Photos from regions hit by the outbreak of the novel coronavirus all share the same trademark: People wearing face masks.

As China and more than two dozen other countries count a rising number of infections, surgical masks are being snatched up by fearful citizens all over. But how much protection do they really offer – and for whom?

Despite the widespread use of face masks, health agencies such as the Robert Koch Institute (RKI) in Germany stress that there is insufficient evidence that healthy people who cover their mouths will significantly reduce their risk of infection.

Instead, the most effective protective measures are good hygiene, especially with the hands, and staying away from sick people.

Experts have repeatedly said it’s a waste of time for healthy people to try and protect themselves from supposedly airborne viruses by wearing a face mask in public.

Moreover, by wearing a mask you might find yourself lulled into a false sense of security, neglecting the more important hygiene measures such as washing your hands, the RKI researchers say, pointing to similar information from the World Health Organization (WHO).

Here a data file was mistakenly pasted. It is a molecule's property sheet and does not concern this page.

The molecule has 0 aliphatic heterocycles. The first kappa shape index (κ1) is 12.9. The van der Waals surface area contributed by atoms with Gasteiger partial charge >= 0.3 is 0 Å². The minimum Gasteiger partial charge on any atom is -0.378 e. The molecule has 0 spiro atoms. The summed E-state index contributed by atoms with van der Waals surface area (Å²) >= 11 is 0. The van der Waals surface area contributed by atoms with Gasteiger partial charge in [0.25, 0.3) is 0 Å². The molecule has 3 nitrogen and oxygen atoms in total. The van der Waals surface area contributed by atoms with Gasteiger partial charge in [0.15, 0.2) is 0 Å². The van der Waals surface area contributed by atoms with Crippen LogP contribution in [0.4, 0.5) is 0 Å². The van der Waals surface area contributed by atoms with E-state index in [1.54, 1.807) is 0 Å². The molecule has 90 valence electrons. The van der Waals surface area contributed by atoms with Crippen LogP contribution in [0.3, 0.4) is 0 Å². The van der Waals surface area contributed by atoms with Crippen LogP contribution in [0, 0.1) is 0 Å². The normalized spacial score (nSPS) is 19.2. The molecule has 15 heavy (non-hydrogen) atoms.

When you buy your mask in a pharmacy, in some countries it might even come with a warning along the lines of: “Wearing a surgical mask offers only limited protection against infection and is not officially recommended for healthy persons”.

Passengers arrive at Heathrow airport in London as the government meets to discuss the threat to the UK from the novel coronavirus. (Photo: Steve Parsons/PA Wire/dpa)

Pharmacists stress that such masks for the mouth and nose are instead designed to help someone who is sick prevent the spread of their illness.

Health experts meanwhile point out that their use in hospitals differs greatly from everyday life, as the staff there deal with sick people and suspected infections and are therefore exposed to a higher risk.

Masks should essentially remain reserved for doctors and nurses, physician Clemens Wendtner of a clinic in Munich said recently. There are clear indications that wearing them for a long time is senseless, Wendtner said.

Moistening the mask also removes the barrier protection within 20 minutes, meaning that if you need them to be effective, you would have to be change them regularly. It’s also important that the mask fits closely to your face.

One advantage of a face mask, however, is that there’s less contact between possibly contaminated fingers and your mouth or nose.

Only so-called FFP3 masks offer additional protection against infection for healthy people, medical experts say. And yet even with the special masks it’s essential that you put them on correctly and change them often enough.

However, such masks are not considered suitable for prolonged use in everyday life, as they can make it difficult to breathe.

Click on the photo to read Neue’s past article – “Stop The Spread Of Coronavirus Misinformation”